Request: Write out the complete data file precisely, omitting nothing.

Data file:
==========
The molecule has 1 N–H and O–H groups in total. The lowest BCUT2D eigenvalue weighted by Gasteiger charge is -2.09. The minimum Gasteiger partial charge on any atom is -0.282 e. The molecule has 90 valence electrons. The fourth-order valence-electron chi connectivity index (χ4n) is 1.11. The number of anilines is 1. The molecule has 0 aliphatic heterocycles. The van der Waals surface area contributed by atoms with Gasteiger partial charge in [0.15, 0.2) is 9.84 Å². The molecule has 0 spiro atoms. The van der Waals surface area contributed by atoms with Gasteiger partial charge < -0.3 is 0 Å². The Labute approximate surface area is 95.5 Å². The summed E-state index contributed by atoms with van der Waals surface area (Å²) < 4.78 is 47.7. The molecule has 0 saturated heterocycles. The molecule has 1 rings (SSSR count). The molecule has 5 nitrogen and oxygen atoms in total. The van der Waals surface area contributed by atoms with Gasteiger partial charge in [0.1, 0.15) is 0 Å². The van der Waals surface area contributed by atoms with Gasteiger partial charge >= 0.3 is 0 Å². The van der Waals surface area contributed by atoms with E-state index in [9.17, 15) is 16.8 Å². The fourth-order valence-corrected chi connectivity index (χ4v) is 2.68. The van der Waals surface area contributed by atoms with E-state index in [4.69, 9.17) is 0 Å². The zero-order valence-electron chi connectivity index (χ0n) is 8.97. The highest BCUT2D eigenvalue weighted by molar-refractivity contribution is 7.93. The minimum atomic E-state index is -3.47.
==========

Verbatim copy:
The molecule has 1 N–H and O–H groups in total. The lowest BCUT2D eigenvalue weighted by Gasteiger charge is -2.09. The minimum Gasteiger partial charge on any atom is -0.282 e. The molecule has 90 valence electrons. The fourth-order valence-electron chi connectivity index (χ4n) is 1.11. The number of anilines is 1. The molecule has 0 aliphatic heterocycles. The van der Waals surface area contributed by atoms with Gasteiger partial charge in [0.15, 0.2) is 9.84 Å². The molecule has 0 spiro atoms. The van der Waals surface area contributed by atoms with Gasteiger partial charge < -0.3 is 0 Å². The Labute approximate surface area is 95.5 Å². The summed E-state index contributed by atoms with van der Waals surface area (Å²) < 4.78 is 47.7. The molecule has 0 saturated heterocycles. The molecule has 1 rings (SSSR count). The molecule has 5 nitrogen and oxygen atoms in total. The van der Waals surface area contributed by atoms with Gasteiger partial charge in [0.1, 0.15) is 0 Å². The van der Waals surface area contributed by atoms with Gasteiger partial charge >= 0.3 is 0 Å². The van der Waals surface area contributed by atoms with E-state index in [9.17, 15) is 16.8 Å². The fourth-order valence-corrected chi connectivity index (χ4v) is 2.68. The van der Waals surface area contributed by atoms with E-state index in [4.69, 9.17) is 0 Å². The zero-order valence-electron chi connectivity index (χ0n) is 8.97. The highest BCUT2D eigenvalue weighted by molar-refractivity contribution is 7.93. The minimum atomic E-state index is -3.47.